Planet Coaster Review

Management sims that hand the reigns of corporate entities over to the player tend to focus on a particular niche within a business empire – Disney is much, much more than just an amusement park, after all. RollerCoaster Tycoon was once the king of the genre, but as we’ve seen with city builders, newcomers have sprung up to steal its crown. With a few tweaks here and there, Planet Coaster could very well do so.

The first thing that should be immediately commended is how cleanly the game is represented. By taking a leaf out of The Sims’ book on UI design, things are exactly where you’d expect them to be. Newer players may find some things like bins somewhat more tricky to locate, but once you’ve explored the plethora of building options, browsing the interface should become second nature.

This simplicity and charm carries over to the bright and colourful presentation. With a whimsical soundtrack and vivid graphics, it’s somewhat odd to see just how intensive the game is in terms of hardware requirements. But it’s when you delve into the many ways the game allows you to see the action that the reason for this all comes together.

While the main camera shows you every building and person in gorgeous detail, it’s the number of camera angles available on rides that is staggering. You even have the ability to see how each individual car is doing, letting you see how your guests like the ride, or indeed how ill the ride is making them, thanks to their expressive faces. The cartoony aesthetic may not appeal to everyone, but Planet Coaster has impressive lighting at times and is very polished in quality.


Planet Coaster offers three main game modes. You could just dive into the Sandbox mode and make the park of your dreams; money being no hindrance to your creativity. However there is also the Career mode for those looking for shorter mission-based gameplay with pre-made parks, or the Challenge mode where you create a park from scratch on a budget while trying to meet criteria of each challenge that is presented to you.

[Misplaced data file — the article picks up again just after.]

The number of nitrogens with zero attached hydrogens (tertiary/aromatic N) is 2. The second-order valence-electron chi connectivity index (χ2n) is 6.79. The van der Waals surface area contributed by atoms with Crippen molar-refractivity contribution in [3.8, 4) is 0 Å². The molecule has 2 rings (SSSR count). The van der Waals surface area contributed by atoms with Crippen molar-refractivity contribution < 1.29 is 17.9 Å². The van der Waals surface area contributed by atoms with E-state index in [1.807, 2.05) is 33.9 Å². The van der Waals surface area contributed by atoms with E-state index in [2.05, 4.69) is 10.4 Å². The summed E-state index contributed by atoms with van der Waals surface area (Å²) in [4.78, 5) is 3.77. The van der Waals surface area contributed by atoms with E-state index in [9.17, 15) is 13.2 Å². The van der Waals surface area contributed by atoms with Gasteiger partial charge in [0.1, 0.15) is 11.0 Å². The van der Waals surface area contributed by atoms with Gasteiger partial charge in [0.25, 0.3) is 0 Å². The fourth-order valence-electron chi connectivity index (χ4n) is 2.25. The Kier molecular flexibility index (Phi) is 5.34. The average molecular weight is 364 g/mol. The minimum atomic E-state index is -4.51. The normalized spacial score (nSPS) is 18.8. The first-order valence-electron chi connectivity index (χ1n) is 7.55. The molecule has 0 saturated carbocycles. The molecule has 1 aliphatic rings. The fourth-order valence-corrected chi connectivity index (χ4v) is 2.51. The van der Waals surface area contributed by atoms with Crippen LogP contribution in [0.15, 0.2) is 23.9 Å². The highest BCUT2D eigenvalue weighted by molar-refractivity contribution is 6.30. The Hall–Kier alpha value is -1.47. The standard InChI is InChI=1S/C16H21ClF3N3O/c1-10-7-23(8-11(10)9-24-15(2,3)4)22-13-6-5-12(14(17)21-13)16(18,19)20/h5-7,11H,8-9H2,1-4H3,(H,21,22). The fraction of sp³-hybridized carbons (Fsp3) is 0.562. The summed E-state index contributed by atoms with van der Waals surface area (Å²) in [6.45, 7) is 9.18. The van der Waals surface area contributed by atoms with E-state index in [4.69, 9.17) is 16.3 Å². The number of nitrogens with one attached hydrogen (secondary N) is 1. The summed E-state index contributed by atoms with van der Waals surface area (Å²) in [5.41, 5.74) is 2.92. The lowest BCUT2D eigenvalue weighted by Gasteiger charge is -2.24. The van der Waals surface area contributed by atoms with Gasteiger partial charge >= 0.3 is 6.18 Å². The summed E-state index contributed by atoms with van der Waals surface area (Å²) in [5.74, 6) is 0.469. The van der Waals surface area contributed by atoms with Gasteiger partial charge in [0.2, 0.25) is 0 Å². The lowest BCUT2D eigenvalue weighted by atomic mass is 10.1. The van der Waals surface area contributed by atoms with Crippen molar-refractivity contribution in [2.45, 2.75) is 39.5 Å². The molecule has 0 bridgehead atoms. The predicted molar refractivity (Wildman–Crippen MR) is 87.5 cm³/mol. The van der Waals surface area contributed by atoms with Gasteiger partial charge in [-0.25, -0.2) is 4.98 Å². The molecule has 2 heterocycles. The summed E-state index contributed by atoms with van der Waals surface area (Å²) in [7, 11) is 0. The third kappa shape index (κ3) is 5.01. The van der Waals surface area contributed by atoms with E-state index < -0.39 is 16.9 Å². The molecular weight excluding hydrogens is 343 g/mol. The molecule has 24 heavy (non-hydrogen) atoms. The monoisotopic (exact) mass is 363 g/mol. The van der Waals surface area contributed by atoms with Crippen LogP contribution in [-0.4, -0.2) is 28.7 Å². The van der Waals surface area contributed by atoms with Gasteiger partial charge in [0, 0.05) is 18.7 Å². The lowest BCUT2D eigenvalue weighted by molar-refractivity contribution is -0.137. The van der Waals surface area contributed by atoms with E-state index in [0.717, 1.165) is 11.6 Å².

There’s a decent amount of variety, depending on whether you want to build the park of your dreams or be the world’s best theme park manager. Once you do get over the initial hurdle of ensuring the park is sustainable and can generate a healthy profit for you to concentrate on building more attractions, the game becomes a cakewalk.

It’s a little disappointing that there aren’t really any unexpected circumstances that can be thrown your way, which might make the more managerial among you long for something to happen to shake the status quo. However this doesn’t feel like the main focus of the game, as there’s a lot more on offer for the designers looking to build the perfect roller coaster.


In terms of areas of refinement, Planet Coaster does have a few things that could be tweaked in general. For one, there are times where the camera is tricky to control, particularly if you’re designing your ride in an enclosed area. It’s very difficult to get the right angle in order to place objects precisely where you want them, meaning that lots of tinkering is required. For some, this may be a barrier to exploring just how robust the customisation can be.

Thankfully there is Steam Workshop support right out of the gate. With the game having had an Early Access period, there’s been plenty of time for aspiring modders to create their own rides and features to be imported into the game seamlessly. Should you decide to create your own wonderful creation, there’s the option to save your own blueprints to be shared with others. So while the base game gives you plenty of options, the fountain of mods that can be easily downloaded is staggering, useful, and easy to import.

What’s Good:

  • Immense amount of customisation
  • Well designed UI
  • Visually appealing with the ability to look at various cameras
  • Integration with Steam Workshop means tons of user created content

What’s Bad:

  • Mouse controls in indoor areas is cumbersome for item placement
  • Managing your park is slightly on the simple side

Planet Coaster feels like a step into more modern times for the genre. There are bugbears when it comes to the camera and the subsequent patience required to build your perfect theme park, but should one have the stamina to intricately design features for their park, the possibilities are nigh on endless. Managing can feel simplistic at times, but for those who want to have the amusement park of their dreams, even if they use mods from Steam Workshop to supplement their masterpiece, Planet Coaster has it in spades. Now if only the rides could be viewed in VR…

Score: 8/10

1 Comment

  1. i want this so much but my pc wouldnt cope but as soon as I upgrade it, this is my first purchase

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